With the Outpost Gaming League over and my last game for the Garagehammer Campaign happening tonight, I am left wondering what I want to do next with my hobby. I find myself being drawn back to 40K and wanting to spend a little less time with Fantasy as of late. Don't get me wrong, I still love the game and want to play it, I just have the urge to do more with round based models.

The problem I am having is that there are to many options and I cannot get myself to settle down on a specific one in order to focus. I think what is creating this renewed interest in 40K is the coming of a new Necron codex. However, I also keep finding myself circling back to the Imperial Guard and Dark Eldar books for ideas as well.

So to my readers, is it time I jump back into 40K?

Saturday, May 21, 2011

R.I.P. Randy "Macho Man" Savage.

I awoke this morning to the sad news that Randy "Macho Man" Savage had passed away from a car accident. As a child, the Macho Man was one of my favorite wrestlers. Even as an adult, he still held a special place in my heart as I always loved his outrageous personality and style. He was bigger than life and yet always reminded me of a better time when things seemed more innocent. His flying elbow, while simple when compared to what is done in the ring today, was a sight to behold and one of my favorite finishers. He was a true great in his profession and will be missed.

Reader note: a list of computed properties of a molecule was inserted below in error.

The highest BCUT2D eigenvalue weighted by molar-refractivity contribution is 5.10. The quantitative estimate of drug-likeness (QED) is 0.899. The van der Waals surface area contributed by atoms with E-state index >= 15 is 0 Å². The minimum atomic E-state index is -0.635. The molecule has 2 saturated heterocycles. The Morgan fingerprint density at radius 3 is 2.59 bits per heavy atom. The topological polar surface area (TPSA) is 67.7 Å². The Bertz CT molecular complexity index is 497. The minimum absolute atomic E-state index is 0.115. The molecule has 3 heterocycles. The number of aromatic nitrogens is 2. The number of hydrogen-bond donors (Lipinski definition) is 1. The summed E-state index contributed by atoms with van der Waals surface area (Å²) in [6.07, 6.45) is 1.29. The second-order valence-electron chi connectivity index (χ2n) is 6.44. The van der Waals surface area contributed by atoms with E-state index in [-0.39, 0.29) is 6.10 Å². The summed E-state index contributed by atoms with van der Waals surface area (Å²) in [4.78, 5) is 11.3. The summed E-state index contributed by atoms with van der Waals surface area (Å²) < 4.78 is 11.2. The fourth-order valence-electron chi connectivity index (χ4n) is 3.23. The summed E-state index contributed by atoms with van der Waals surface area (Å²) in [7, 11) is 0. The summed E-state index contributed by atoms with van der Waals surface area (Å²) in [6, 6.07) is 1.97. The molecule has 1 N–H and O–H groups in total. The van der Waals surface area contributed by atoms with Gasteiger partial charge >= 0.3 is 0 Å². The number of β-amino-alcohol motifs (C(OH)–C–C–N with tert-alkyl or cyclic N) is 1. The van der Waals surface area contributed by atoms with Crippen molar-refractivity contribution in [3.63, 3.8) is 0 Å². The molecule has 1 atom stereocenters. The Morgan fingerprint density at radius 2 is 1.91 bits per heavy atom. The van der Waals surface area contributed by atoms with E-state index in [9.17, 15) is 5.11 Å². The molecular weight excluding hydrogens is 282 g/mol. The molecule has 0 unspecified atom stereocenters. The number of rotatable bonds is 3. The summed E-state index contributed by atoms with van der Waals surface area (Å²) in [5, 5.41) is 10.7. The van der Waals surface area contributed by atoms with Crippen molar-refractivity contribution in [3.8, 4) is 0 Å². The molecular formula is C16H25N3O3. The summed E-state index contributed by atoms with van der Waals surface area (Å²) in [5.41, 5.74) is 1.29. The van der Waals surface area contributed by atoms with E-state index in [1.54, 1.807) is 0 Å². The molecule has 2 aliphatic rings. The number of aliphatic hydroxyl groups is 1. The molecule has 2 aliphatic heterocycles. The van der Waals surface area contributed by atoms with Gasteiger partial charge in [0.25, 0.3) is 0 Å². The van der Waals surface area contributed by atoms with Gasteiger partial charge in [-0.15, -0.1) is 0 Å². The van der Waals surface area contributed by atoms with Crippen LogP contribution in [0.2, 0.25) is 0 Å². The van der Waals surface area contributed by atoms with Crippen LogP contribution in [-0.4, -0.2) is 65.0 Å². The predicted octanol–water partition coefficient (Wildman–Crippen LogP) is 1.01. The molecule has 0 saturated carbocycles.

Give God a big "Oh Yeah" when you get to the gates Macho Man.

Thursday, May 19, 2011

Garagehammer Campaign - End of Turn 5 Results

Ok guys! Here's the official update!

End of turn 5 building updates:
1) Chris: 22 (19+3 carried) Castle on J2 and L2 (4 each). Castle and city on F4 (12 total). Carry 2
2) Grant: 18 (16+2carried) Castle on K5 (4). Castle and city on K7 (12 total). Carry 2
3) Taz: 21 (20 + 1 carried) Took D4 (12). City on D2 ( 8 ) . Carry 1
4)Tom: 19 (13+6 carried) Capital on A3 ( 8 ) . Carry 11
5) CDMB: 10 Took G7 ( 8 ) . Carry 2
6) John: 10 City on B2 ( 8 ) . Carry 2 (John has a Capital on A1)
7) Luke: 7 (4+3 carried). Carry 7
8 ) Aaron: 4 Castle on J4
9) Ryan: 0
10) Harrison: 16 (7+5 carried + 4 purchased w/Gold) Took E5 and A7 ( 8 each).

Strategic & Campaign Events!
1) Luke: War Tax & All is Well
2) Aaron: Praise Be To The Oracle & Harvest Moon (+150 Gold!)
3) Tom: All or Nothing & Treasure Trove
4) Ryan: Scouts & Rebellion (no gold generated this turn)